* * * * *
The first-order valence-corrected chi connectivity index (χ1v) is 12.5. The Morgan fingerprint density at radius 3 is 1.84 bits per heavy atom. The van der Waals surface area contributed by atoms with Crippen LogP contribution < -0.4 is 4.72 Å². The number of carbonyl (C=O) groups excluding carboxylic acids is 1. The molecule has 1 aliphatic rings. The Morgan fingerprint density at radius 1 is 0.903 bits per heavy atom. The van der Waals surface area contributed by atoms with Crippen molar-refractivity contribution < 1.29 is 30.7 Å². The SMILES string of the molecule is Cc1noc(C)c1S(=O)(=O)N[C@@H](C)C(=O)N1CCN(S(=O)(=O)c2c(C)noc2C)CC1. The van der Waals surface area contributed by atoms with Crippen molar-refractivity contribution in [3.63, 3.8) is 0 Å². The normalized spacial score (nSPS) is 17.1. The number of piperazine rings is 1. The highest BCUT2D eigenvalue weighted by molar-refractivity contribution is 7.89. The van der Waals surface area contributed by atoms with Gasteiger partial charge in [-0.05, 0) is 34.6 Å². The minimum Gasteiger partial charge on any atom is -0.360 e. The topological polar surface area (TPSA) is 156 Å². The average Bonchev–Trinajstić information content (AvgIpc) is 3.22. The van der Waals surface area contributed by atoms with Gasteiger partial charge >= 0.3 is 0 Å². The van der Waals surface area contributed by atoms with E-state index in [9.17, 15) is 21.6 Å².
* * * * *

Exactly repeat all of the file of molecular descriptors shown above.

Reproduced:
The first-order valence-corrected chi connectivity index (χ1v) is 12.5. The Morgan fingerprint density at radius 3 is 1.84 bits per heavy atom. The van der Waals surface area contributed by atoms with Crippen LogP contribution < -0.4 is 4.72 Å². The number of carbonyl (C=O) groups excluding carboxylic acids is 1. The molecule has 1 aliphatic rings. The Morgan fingerprint density at radius 1 is 0.903 bits per heavy atom. The van der Waals surface area contributed by atoms with Crippen molar-refractivity contribution < 1.29 is 30.7 Å². The SMILES string of the molecule is Cc1noc(C)c1S(=O)(=O)N[C@@H](C)C(=O)N1CCN(S(=O)(=O)c2c(C)noc2C)CC1. The van der Waals surface area contributed by atoms with Crippen molar-refractivity contribution in [3.63, 3.8) is 0 Å². The normalized spacial score (nSPS) is 17.1. The number of piperazine rings is 1. The highest BCUT2D eigenvalue weighted by molar-refractivity contribution is 7.89. The van der Waals surface area contributed by atoms with Gasteiger partial charge in [-0.05, 0) is 34.6 Å². The minimum Gasteiger partial charge on any atom is -0.360 e. The topological polar surface area (TPSA) is 156 Å². The average Bonchev–Trinajstić information content (AvgIpc) is 3.22. The van der Waals surface area contributed by atoms with Gasteiger partial charge >= 0.3 is 0 Å². The van der Waals surface area contributed by atoms with E-state index in [9.17, 15) is 21.6 Å².